Tetsu has joined his Yakuza boss in giving up the gangster life and going straight, but when a rival gang threatens to bring them back into the gang wars, Tetsu must become a drifter to keep the pressure off his old boss.
In 1966, Nikkatsu Studios requested that one of their more “difficult” directors “calm down” on his next project. The director was Seijun Suzuki and the project was ‘Tokyo Drifter’. The result was anything but calm.
A film-noir awash in sonorous flourishes of brilliant, lurid color; the film defies all conventions of genre, style or even such mundane trivialities as a cohesive narrative.
One scene finds Tetsuya Watari’s pouting Yakuza in a tense showdown with his rival standing on the train tracks surrounded by clean, crisp snow. The screen is split in two by a clearly visible dark blue line. The use of this visual effect is telling: It adds nothing to the story or the characterisation, it simply looks good.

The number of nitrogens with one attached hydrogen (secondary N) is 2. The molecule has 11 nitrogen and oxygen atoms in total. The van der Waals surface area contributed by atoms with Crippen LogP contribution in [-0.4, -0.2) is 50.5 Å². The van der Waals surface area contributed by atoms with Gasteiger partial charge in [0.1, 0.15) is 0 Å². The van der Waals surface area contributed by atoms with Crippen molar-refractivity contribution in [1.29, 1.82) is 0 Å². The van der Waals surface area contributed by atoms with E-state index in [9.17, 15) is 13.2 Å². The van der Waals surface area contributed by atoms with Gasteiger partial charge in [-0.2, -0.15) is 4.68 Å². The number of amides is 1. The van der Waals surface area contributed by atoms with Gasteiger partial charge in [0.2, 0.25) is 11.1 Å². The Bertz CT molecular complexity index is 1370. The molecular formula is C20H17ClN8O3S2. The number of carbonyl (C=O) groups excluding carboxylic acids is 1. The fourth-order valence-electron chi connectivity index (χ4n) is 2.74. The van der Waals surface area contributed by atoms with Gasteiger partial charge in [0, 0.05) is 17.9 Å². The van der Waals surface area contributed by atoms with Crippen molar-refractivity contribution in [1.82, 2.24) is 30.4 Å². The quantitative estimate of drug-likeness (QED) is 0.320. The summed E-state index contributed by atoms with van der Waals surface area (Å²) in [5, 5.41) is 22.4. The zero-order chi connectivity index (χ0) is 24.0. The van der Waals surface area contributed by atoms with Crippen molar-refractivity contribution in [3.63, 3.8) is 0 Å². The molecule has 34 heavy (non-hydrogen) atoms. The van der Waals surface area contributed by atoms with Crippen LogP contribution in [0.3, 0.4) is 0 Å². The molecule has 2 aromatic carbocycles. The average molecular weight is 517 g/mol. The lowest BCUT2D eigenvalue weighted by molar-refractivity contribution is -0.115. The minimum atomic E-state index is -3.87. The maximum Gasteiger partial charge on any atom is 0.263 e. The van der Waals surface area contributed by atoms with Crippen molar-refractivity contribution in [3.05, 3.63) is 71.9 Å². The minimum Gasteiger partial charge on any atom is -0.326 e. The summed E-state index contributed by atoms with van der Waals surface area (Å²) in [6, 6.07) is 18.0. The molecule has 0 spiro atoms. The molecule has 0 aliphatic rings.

The closing sequence has to be seen to be believed. It is best described as the secret lovechild of a Gene Kelly musical and a John Woo action film. Hallucinatory, mind melting bliss.
If for nothing else, Tokyo Drifter will long be remembered for the theme tune which hauntingly drifts through the entire film. Pure genius.
Tokyo Drifter was referenced in:
Kyokatsu koso Waga Jinsei (1968): The characters in Blackmail Is My Life whistle the theme of Tokyo Drifter.
Kill Bill: Vol. 1 (2003): Yakuzas; fight scene between The Bride and the Crazy 88s similar to Tetsu fighting Yakuzas; mad go-go music; monochrome and fight on color background in both films.
Spartan (2004): Washes face shirtless and looks in mirror just so we can see how many scars he has on his back.